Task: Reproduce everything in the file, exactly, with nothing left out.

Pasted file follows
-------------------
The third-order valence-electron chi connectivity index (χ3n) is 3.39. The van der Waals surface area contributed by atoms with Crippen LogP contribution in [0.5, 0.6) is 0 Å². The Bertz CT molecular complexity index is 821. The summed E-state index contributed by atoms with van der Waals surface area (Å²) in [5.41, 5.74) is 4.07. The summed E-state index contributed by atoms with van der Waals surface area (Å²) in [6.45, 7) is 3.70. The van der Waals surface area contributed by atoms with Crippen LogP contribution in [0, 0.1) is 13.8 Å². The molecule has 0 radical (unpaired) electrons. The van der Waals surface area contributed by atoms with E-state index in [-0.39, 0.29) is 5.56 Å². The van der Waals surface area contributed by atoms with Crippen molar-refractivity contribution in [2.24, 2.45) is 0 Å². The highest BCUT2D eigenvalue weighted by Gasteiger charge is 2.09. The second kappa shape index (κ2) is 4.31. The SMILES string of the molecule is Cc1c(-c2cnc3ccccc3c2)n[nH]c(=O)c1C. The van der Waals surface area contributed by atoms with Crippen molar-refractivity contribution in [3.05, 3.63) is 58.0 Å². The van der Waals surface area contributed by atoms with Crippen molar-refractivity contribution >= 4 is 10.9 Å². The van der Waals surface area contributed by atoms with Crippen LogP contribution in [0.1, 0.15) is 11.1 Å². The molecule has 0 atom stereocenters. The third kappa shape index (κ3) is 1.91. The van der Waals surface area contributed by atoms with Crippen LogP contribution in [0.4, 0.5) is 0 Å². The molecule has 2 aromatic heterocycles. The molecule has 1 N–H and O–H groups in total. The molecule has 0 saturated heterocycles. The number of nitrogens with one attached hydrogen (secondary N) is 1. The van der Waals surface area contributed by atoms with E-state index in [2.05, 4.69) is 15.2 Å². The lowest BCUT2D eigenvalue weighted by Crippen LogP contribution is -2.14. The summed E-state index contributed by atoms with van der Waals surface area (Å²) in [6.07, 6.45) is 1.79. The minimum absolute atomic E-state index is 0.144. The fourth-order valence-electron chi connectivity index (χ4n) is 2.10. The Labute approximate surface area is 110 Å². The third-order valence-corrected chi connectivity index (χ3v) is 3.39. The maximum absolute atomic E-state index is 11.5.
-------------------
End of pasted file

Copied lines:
The third-order valence-electron chi connectivity index (χ3n) is 3.39. The van der Waals surface area contributed by atoms with Crippen LogP contribution in [0.5, 0.6) is 0 Å². The Bertz CT molecular complexity index is 821. The summed E-state index contributed by atoms with van der Waals surface area (Å²) in [5.41, 5.74) is 4.07. The summed E-state index contributed by atoms with van der Waals surface area (Å²) in [6.45, 7) is 3.70. The van der Waals surface area contributed by atoms with Crippen LogP contribution in [0, 0.1) is 13.8 Å². The molecule has 0 radical (unpaired) electrons. The van der Waals surface area contributed by atoms with E-state index in [-0.39, 0.29) is 5.56 Å². The van der Waals surface area contributed by atoms with Crippen molar-refractivity contribution in [2.24, 2.45) is 0 Å². The highest BCUT2D eigenvalue weighted by Gasteiger charge is 2.09. The second kappa shape index (κ2) is 4.31. The SMILES string of the molecule is Cc1c(-c2cnc3ccccc3c2)n[nH]c(=O)c1C. The van der Waals surface area contributed by atoms with Crippen molar-refractivity contribution in [3.05, 3.63) is 58.0 Å². The van der Waals surface area contributed by atoms with Crippen molar-refractivity contribution >= 4 is 10.9 Å². The van der Waals surface area contributed by atoms with Crippen LogP contribution in [0.1, 0.15) is 11.1 Å². The molecule has 0 atom stereocenters. The third kappa shape index (κ3) is 1.91. The van der Waals surface area contributed by atoms with Crippen LogP contribution in [0.4, 0.5) is 0 Å². The molecule has 2 aromatic heterocycles. The molecule has 1 N–H and O–H groups in total. The molecule has 0 saturated heterocycles. The number of nitrogens with one attached hydrogen (secondary N) is 1. The van der Waals surface area contributed by atoms with E-state index in [2.05, 4.69) is 15.2 Å². The lowest BCUT2D eigenvalue weighted by Crippen LogP contribution is -2.14. The summed E-state index contributed by atoms with van der Waals surface area (Å²) in [6.07, 6.45) is 1.79. The minimum absolute atomic E-state index is 0.144. The fourth-order valence-electron chi connectivity index (χ4n) is 2.10. The Labute approximate surface area is 110 Å². The third-order valence-corrected chi connectivity index (χ3v) is 3.39. The maximum absolute atomic E-state index is 11.5.